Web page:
If you missed Part 1: Where Did it Come From? Click here.
If you missed Part 2: What's in it? Click here.
The desire for an Anglican Covenant came from those who want the Anglican Communion to be more defined. The way it has developed historically is rather like a village that becomes a city without any central planning. There is very little infrastructure and no-one quite knows where the city starts or ends. The Anglican Communion has few formal lines of communication and no clear boundary – how do you know if you are worshipping within the Anglican Communion? Anyone can call themselves Anglican – and do. There are “Anglicans” who worship in my town who are not in communion with Canterbury – they are not recognized by the Episcopal Church nor by the Archbishop of Canterbury. But they identify as Anglican.
For those who believe that accepting same-gender relationships as holy is equivalent to abandoning the Christian faith, it is highly disturbing to find that they are expected to be “in communion” with people who they see as apostate. It makes them ask whether the Anglican Communion is a Christian church, and what it means to be Anglican if even those who preach heresy are acceptable.
The Anglican Covenant is one way to redefine our identity, to say who is “in” and who is “out”.
Others who are less disturbed by the question of including gay and lesbian people in all the rites of the church still think that it is time to modernize the Anglican Communion and create structures and agreements which work for who we are today. Which of course begs the question which the Covenant sets out to answer – who are we?
For a long time the Anglican Communion has in some significant ways acted as though it were one homogeneous body –as if it were an Anglican Church rather than an Anglican Communion. The biggest example of this is in our discussions with other churches. The Anglican-Roman Catholic International Commission (ARCIC) was created in 1967 to work towards greater understanding and unity of the two communions. This was not just a Church of England enterprise, but one in which those working on the Commission were thought to be able to speak for Anglicans the world over.
Since the 1960s the diversity of the Anglican Communion has become apparent and such conversations have become more and more difficult. Ordaining women and then ordaining LGBT is a divide too far. Bishop Robinson’s ordination created a significant stumbling block with our ecumenical conversation partners, particularly the Orthodox and the Roman Catholic churches. It also raised the question, how can we continue ecumenical talks towards reunification when we are increasingly disunited ourselves?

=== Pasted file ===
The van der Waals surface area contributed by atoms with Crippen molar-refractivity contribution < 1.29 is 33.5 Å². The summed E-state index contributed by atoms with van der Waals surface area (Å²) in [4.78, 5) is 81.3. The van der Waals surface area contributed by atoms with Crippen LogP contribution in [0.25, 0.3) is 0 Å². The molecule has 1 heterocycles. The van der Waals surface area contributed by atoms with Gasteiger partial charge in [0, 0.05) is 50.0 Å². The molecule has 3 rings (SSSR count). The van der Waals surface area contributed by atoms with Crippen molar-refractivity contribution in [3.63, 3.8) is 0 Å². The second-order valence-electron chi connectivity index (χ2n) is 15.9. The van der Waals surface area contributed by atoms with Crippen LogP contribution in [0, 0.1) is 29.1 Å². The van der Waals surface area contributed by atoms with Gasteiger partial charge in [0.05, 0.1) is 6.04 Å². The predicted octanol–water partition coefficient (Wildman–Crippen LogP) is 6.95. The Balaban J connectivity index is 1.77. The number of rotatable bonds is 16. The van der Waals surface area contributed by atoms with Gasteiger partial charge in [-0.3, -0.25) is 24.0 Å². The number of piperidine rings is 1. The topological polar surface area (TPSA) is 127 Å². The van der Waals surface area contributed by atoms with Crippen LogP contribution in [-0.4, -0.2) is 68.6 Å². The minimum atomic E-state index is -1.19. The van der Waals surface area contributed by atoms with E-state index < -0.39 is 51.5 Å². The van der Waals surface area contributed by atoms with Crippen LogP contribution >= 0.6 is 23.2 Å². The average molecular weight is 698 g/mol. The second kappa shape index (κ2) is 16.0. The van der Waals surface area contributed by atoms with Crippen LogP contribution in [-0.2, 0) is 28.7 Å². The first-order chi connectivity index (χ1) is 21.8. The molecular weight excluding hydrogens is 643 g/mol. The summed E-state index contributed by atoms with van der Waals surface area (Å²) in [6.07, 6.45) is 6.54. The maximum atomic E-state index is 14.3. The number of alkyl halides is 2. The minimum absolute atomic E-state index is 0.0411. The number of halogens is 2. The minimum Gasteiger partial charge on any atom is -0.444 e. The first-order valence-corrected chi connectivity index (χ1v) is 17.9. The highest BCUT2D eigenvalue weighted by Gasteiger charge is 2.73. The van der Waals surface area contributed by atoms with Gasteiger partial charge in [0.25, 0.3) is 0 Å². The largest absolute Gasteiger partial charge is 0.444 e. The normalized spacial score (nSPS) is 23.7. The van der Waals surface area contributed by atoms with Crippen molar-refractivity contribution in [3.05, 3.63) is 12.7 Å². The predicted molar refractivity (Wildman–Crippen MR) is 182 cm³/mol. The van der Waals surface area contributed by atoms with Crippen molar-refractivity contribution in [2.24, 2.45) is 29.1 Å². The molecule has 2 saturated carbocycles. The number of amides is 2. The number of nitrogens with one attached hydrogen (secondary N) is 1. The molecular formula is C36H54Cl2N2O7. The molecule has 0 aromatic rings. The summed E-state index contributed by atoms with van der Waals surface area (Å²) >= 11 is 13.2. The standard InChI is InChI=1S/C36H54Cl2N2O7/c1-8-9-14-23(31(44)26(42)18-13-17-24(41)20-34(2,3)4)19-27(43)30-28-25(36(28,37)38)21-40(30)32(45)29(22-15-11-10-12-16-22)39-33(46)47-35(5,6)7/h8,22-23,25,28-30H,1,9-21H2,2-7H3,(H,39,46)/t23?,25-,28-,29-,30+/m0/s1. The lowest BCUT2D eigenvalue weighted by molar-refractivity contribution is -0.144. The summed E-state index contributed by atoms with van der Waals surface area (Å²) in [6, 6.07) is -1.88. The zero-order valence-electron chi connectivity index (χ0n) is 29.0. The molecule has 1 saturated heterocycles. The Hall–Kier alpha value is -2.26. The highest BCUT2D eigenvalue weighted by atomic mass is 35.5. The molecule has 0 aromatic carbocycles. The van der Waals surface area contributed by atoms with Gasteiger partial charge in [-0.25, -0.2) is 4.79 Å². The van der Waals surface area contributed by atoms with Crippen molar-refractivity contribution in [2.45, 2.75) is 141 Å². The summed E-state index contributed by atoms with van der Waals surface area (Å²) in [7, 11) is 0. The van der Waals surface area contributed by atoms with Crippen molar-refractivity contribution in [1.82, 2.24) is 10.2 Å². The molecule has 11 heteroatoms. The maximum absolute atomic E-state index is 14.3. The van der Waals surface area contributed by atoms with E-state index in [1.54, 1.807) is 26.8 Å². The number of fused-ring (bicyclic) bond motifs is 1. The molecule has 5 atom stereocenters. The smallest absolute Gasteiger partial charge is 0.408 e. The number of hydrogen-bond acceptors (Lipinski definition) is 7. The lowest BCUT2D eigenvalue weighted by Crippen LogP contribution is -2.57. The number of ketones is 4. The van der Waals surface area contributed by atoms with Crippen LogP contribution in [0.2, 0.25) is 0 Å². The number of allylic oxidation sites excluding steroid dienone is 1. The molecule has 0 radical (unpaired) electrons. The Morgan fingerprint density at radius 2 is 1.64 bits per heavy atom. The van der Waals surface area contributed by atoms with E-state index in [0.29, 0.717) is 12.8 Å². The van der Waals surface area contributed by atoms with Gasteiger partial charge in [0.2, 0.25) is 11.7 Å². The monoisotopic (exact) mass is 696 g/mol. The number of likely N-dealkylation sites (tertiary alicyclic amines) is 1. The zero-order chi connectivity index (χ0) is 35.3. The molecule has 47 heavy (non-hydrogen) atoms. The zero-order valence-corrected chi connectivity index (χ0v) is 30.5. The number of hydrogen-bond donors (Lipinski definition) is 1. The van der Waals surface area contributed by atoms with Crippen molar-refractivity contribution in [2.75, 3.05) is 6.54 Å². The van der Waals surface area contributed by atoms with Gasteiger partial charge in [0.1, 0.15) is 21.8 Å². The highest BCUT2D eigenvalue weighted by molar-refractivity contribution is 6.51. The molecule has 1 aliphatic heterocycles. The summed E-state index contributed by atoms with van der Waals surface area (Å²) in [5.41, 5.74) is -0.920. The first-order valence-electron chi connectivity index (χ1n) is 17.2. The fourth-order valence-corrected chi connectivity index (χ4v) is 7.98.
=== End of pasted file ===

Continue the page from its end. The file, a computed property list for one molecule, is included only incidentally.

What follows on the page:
When Anglican churches, like The Episcopal Church, come to agreement with other churches, like the Evangelical Lutheran Church of America (ECLA) we have no problem in making covenants. Why then should we not make a covenant with each other which would enable us to move forward again with a degree of certainty about who we are?
So those who want the Covenant are those who want a clearer sense of the Anglican Communion as a recognizable ecclesiastical body – dare I say, as an international church. They want a redesign which will create an organization with clearly defined leadership and clearly defined boundaries.
And then there are those who want the Covenant because it will, they hope, calm everyone down, or at least make the Archbishop of Canterbury happy, poor man. The recent declaration by the Primates of the Fellowship of Confessing Anglicans (GAFCON) that it is inadequate and they will not sign in, put this centrist group into a bind – sign it or no, everyone will not be happy.
Note: So far the Church of Mexico has signed on to the Covenant; the Churches of South Africa, Australia and England have sent it to their dioceses for ratification, and the Executive Council of the Episcopal Church has asked dioceses to study it and comment with a view to voting at General Convention in 2012.
Stay tuned for Part 4.